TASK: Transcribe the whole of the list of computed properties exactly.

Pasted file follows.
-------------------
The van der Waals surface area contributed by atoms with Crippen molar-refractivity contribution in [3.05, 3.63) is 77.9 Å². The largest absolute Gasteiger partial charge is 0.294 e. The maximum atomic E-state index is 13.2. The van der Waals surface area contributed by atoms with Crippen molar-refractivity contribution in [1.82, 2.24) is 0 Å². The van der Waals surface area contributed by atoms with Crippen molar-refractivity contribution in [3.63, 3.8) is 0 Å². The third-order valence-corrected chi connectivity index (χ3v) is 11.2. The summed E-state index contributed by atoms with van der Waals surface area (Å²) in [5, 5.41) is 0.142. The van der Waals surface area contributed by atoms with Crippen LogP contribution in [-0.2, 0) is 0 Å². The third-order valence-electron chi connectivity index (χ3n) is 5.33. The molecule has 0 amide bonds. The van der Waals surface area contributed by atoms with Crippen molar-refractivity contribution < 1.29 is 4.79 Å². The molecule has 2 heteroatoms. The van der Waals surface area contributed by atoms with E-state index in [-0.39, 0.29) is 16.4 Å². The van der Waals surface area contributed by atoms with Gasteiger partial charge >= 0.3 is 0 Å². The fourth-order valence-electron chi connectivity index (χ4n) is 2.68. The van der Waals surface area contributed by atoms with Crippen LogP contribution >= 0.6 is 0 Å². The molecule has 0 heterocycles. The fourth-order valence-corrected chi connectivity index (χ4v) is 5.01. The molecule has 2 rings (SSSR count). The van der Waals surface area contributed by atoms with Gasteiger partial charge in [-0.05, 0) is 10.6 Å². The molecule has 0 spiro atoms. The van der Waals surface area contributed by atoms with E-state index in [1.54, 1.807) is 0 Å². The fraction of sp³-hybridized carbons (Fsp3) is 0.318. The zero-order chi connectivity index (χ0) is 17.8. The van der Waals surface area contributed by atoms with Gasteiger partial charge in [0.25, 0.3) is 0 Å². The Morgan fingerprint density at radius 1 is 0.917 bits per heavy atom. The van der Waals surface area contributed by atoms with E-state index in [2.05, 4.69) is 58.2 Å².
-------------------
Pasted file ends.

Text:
The van der Waals surface area contributed by atoms with Crippen molar-refractivity contribution in [3.05, 3.63) is 77.9 Å². The largest absolute Gasteiger partial charge is 0.294 e. The maximum atomic E-state index is 13.2. The van der Waals surface area contributed by atoms with Crippen molar-refractivity contribution in [1.82, 2.24) is 0 Å². The van der Waals surface area contributed by atoms with Crippen molar-refractivity contribution in [3.63, 3.8) is 0 Å². The third-order valence-corrected chi connectivity index (χ3v) is 11.2. The summed E-state index contributed by atoms with van der Waals surface area (Å²) in [5, 5.41) is 0.142. The van der Waals surface area contributed by atoms with Crippen LogP contribution in [-0.2, 0) is 0 Å². The third-order valence-electron chi connectivity index (χ3n) is 5.33. The molecule has 0 amide bonds. The van der Waals surface area contributed by atoms with Crippen molar-refractivity contribution < 1.29 is 4.79 Å². The molecule has 2 heteroatoms. The van der Waals surface area contributed by atoms with E-state index in [-0.39, 0.29) is 16.4 Å². The van der Waals surface area contributed by atoms with Gasteiger partial charge >= 0.3 is 0 Å². The fourth-order valence-electron chi connectivity index (χ4n) is 2.68. The van der Waals surface area contributed by atoms with Crippen LogP contribution >= 0.6 is 0 Å². The molecule has 0 heterocycles. The fourth-order valence-corrected chi connectivity index (χ4v) is 5.01. The molecule has 2 rings (SSSR count). The van der Waals surface area contributed by atoms with Gasteiger partial charge in [-0.05, 0) is 10.6 Å². The molecule has 0 spiro atoms. The van der Waals surface area contributed by atoms with E-state index in [1.54, 1.807) is 0 Å². The fraction of sp³-hybridized carbons (Fsp3) is 0.318. The zero-order chi connectivity index (χ0) is 17.8. The van der Waals surface area contributed by atoms with Gasteiger partial charge in [0.25, 0.3) is 0 Å². The Morgan fingerprint density at radius 1 is 0.917 bits per heavy atom. The van der Waals surface area contributed by atoms with E-state index in [2.05, 4.69) is 58.2 Å².